and to the Holy Spirit;
as it was in the beginning is now
and shall be for ever. Amen.

The king puts his trust in the Lord.

Crown us, O God, but with humility,
and robe us with compassion,
that, as you call us into the kingdom of your son,
we may strive to overcome all evil
by the power of good
and so walk gently on the earth
with you, our God, for ever. Amen.

MEDITATION by Tim Madsen

Harriet Bedell and Mary Slessor: showing forth Christ

Today Saint Laika’s remembers Harriet Bedell who spread the gospel with a life of service among the native Americans, and Mary Slessor who did the same among the native peoples of Nigeria.

Harriet Bedell, was born in Buffalo, New York on the nineteenth of March, 1875. She was trained as a schoolteacher but was inspired several years later by an Episcopalian missionary who spoke at her church describing the many needs of missionary work. In 1906 she applied to and was accepted by the New York Training School for Deaconesses, where her one-year course of study included instruction in religious matters, missions, teaching, hygiene, and hospital nursing. Following her training she was sent as a missionary-teacher to the Cheyenne Indians at Whirlwind Mission in Oklahoma. While there she cared for the sick and the poor, organised social services for the tribe, performed the duties of the rector in his absence, and provided education for the women and children. She provided religious instruction, hoping to win the confidence of the native Americans and convert them to Christianity.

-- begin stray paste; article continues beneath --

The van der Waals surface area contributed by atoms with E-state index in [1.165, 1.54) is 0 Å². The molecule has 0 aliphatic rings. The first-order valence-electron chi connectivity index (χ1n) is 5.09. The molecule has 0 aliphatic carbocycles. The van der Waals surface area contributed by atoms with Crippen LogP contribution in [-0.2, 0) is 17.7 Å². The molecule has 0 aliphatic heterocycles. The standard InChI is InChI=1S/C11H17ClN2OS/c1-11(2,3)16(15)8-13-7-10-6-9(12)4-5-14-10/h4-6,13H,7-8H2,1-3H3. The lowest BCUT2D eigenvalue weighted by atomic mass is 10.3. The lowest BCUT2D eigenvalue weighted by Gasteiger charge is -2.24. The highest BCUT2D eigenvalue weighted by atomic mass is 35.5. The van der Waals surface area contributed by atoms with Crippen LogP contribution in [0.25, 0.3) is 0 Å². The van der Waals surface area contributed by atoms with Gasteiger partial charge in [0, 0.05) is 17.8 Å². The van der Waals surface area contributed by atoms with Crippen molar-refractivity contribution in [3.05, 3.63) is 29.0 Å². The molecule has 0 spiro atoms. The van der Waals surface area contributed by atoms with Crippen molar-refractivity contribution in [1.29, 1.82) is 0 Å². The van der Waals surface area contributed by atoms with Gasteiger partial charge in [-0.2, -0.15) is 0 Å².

Later she served in a remote part of Alaska, where she was consecrated a deaconess in the Episcopal Church. The Great Depression of the early 1930’s caused that work to stop due to lack of funds. Deaconess Bedell traveled back to New York to plead for more contributions, but she was never to return. Through speaking engagements following her service in Alaska, Bedell was invited to visit a Seminole Indian reservation in southern Florida. Appalled by their living conditions, she began her campaign to improve the quality of life among the Mikasuki-Seminole peoples by living and working with them, not merely teaching them. She sought to revive the doll making and basket weaving skills which had become nearly extinct. She spent the rest of her life among the Seminoles, and died on the eighth of January, 1969.